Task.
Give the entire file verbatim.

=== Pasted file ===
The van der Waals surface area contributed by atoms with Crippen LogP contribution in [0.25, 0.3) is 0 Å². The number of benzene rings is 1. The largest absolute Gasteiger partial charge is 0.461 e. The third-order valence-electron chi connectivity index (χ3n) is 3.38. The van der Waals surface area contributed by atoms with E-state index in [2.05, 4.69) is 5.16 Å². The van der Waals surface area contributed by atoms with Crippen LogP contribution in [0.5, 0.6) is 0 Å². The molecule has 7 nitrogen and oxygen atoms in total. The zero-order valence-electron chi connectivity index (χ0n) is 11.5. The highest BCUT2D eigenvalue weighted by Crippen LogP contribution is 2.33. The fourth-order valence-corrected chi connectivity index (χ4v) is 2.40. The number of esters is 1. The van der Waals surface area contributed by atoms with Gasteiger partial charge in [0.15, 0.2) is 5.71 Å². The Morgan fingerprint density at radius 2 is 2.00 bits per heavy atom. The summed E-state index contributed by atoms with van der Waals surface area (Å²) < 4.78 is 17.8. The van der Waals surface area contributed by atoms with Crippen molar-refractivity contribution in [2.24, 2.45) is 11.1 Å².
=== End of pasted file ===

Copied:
The van der Waals surface area contributed by atoms with Crippen LogP contribution in [0.25, 0.3) is 0 Å². The number of benzene rings is 1. The largest absolute Gasteiger partial charge is 0.461 e. The third-order valence-electron chi connectivity index (χ3n) is 3.38. The van der Waals surface area contributed by atoms with E-state index in [2.05, 4.69) is 5.16 Å². The van der Waals surface area contributed by atoms with Crippen LogP contribution in [0.5, 0.6) is 0 Å². The molecule has 7 nitrogen and oxygen atoms in total. The zero-order valence-electron chi connectivity index (χ0n) is 11.5. The highest BCUT2D eigenvalue weighted by Crippen LogP contribution is 2.33. The fourth-order valence-corrected chi connectivity index (χ4v) is 2.40. The number of esters is 1. The van der Waals surface area contributed by atoms with Gasteiger partial charge in [0.15, 0.2) is 5.71 Å². The Morgan fingerprint density at radius 2 is 2.00 bits per heavy atom. The summed E-state index contributed by atoms with van der Waals surface area (Å²) < 4.78 is 17.8. The van der Waals surface area contributed by atoms with Crippen molar-refractivity contribution in [2.24, 2.45) is 11.1 Å².